Every summer, we read and hear about children who die due to accidental drowning. Sadly, this summer has been no exception in Minnesota.
Drowning is the leading cause of accidental death among children ages 1 to 4. According to the Centers for Disease Control, most drownings among children ages 1 to 4 occur in the pool at home. Drowning remains the second leading cause of unintentional injury-related death behind motor vehicle crashes among children 1 to 14.
While drowning is a tragedy, it’s one that can be prevented. I’ve compiled a list of tips I commonly share with parents and caregivers to make sure their kids are safe in and near the water.
Children ages 1-5
A common misconception is that kids only drown in deep water. A child can actually drown in only a few inches of water.
- Always keep children within arm’s reach.
- Inflatable aids are not substitutes for adult supervision.
- Enforce pool safety rules. That means no running or pushing.
Children ages 5-12
- Don’t allow horseplay.
- Make sure your child never swims alone and is always within view of an adult.
- Children should receive swimming lessons from a qualified instructor.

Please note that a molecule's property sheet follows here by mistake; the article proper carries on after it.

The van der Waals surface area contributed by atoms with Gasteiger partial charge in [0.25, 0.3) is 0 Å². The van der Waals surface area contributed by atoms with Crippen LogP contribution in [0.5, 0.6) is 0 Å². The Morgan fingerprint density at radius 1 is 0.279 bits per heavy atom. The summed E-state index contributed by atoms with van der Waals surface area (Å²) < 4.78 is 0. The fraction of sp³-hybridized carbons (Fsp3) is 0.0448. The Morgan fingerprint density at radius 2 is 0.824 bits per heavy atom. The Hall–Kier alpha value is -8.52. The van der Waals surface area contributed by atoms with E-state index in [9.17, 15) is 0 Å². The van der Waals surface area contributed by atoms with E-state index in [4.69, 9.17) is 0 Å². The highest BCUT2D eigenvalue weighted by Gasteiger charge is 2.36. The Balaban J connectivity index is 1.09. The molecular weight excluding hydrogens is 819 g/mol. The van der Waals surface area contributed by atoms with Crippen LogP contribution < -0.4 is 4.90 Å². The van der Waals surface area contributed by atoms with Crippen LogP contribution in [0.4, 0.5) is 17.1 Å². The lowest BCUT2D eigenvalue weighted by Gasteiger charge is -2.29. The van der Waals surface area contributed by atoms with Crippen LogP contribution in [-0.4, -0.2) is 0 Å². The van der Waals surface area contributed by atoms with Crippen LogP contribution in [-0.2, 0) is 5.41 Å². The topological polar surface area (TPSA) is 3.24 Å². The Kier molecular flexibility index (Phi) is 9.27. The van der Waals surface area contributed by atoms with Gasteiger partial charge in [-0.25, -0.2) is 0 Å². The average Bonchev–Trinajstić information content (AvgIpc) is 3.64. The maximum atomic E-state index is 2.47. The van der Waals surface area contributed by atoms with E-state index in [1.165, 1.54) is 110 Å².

- Never allow a child to dive in without first checking the depth.
- Choose a swimming area that is under a lifeguard’s supervision.
- A child should always wear a life jacket while riding in a boat.
- The pool needs to have a 4-foot tall fence surrounding it on all sides.
- Use a rigid cover for the pool.
- Install complaint, anti-entrapment drain covers.
- Pool owners should know CPR.
While kids are our thing at Children’s, we prefer to see them healthy and not to see them in the Emergency Department. Follow these tips so your child doesn’t become a statistic this summer. For more information about injury prevention, please visit our Making Safe Simple website.
For additional resources:
This is a blog post by Dr. Manu Madhok, director of the pediatric emergency medicine fellowship program at Children’s Hospitals and Clinics of Minnesota. He’s a board member of the Minnesota chapter of the American Academy of Pediatrics.